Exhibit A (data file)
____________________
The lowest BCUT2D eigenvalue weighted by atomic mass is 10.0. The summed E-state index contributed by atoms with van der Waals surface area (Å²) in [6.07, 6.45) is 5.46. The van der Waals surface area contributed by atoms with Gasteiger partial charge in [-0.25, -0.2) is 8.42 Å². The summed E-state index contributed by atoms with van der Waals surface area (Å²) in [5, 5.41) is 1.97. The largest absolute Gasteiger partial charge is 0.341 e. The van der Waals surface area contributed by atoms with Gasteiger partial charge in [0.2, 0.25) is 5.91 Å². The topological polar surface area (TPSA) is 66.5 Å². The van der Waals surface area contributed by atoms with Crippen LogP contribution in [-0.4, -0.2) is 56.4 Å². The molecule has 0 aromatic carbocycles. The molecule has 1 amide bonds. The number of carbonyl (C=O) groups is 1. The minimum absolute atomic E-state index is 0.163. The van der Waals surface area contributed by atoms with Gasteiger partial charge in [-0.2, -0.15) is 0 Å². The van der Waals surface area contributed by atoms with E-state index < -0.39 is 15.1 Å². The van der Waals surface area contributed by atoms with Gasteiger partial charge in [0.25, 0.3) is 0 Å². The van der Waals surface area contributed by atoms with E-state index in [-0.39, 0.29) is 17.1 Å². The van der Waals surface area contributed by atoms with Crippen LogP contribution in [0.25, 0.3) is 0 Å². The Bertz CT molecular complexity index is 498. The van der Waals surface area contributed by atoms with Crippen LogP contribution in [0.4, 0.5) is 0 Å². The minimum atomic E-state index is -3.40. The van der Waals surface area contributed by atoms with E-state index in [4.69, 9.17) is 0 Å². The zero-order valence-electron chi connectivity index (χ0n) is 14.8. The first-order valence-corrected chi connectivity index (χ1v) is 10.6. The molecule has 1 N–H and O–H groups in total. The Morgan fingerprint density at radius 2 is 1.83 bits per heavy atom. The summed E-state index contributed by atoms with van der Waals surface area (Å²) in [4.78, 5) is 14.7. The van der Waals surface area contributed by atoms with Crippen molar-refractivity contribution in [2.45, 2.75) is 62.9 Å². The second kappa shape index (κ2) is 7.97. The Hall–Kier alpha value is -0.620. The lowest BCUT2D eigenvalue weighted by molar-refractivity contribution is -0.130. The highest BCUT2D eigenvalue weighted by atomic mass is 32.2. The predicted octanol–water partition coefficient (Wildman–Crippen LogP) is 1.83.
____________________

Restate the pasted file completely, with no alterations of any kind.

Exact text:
The lowest BCUT2D eigenvalue weighted by atomic mass is 10.0. The summed E-state index contributed by atoms with van der Waals surface area (Å²) in [6.07, 6.45) is 5.46. The van der Waals surface area contributed by atoms with Gasteiger partial charge in [-0.25, -0.2) is 8.42 Å². The summed E-state index contributed by atoms with van der Waals surface area (Å²) in [5, 5.41) is 1.97. The largest absolute Gasteiger partial charge is 0.341 e. The van der Waals surface area contributed by atoms with Gasteiger partial charge in [0.2, 0.25) is 5.91 Å². The topological polar surface area (TPSA) is 66.5 Å². The van der Waals surface area contributed by atoms with Crippen LogP contribution in [-0.4, -0.2) is 56.4 Å². The molecule has 0 aromatic carbocycles. The molecule has 1 amide bonds. The number of carbonyl (C=O) groups is 1. The minimum absolute atomic E-state index is 0.163. The van der Waals surface area contributed by atoms with Gasteiger partial charge in [-0.2, -0.15) is 0 Å². The van der Waals surface area contributed by atoms with E-state index < -0.39 is 15.1 Å². The van der Waals surface area contributed by atoms with Gasteiger partial charge in [0.25, 0.3) is 0 Å². The van der Waals surface area contributed by atoms with E-state index in [-0.39, 0.29) is 17.1 Å². The van der Waals surface area contributed by atoms with Crippen LogP contribution in [0.25, 0.3) is 0 Å². The Bertz CT molecular complexity index is 498. The van der Waals surface area contributed by atoms with Crippen LogP contribution in [0.4, 0.5) is 0 Å². The minimum atomic E-state index is -3.40. The van der Waals surface area contributed by atoms with E-state index in [4.69, 9.17) is 0 Å². The zero-order valence-electron chi connectivity index (χ0n) is 14.8. The first-order valence-corrected chi connectivity index (χ1v) is 10.6. The molecule has 1 N–H and O–H groups in total. The Morgan fingerprint density at radius 2 is 1.83 bits per heavy atom. The summed E-state index contributed by atoms with van der Waals surface area (Å²) in [4.78, 5) is 14.7. The van der Waals surface area contributed by atoms with Crippen molar-refractivity contribution in [2.45, 2.75) is 62.9 Å². The second kappa shape index (κ2) is 7.97. The Hall–Kier alpha value is -0.620. The lowest BCUT2D eigenvalue weighted by molar-refractivity contribution is -0.130. The highest BCUT2D eigenvalue weighted by atomic mass is 32.2. The predicted octanol–water partition coefficient (Wildman–Crippen LogP) is 1.83.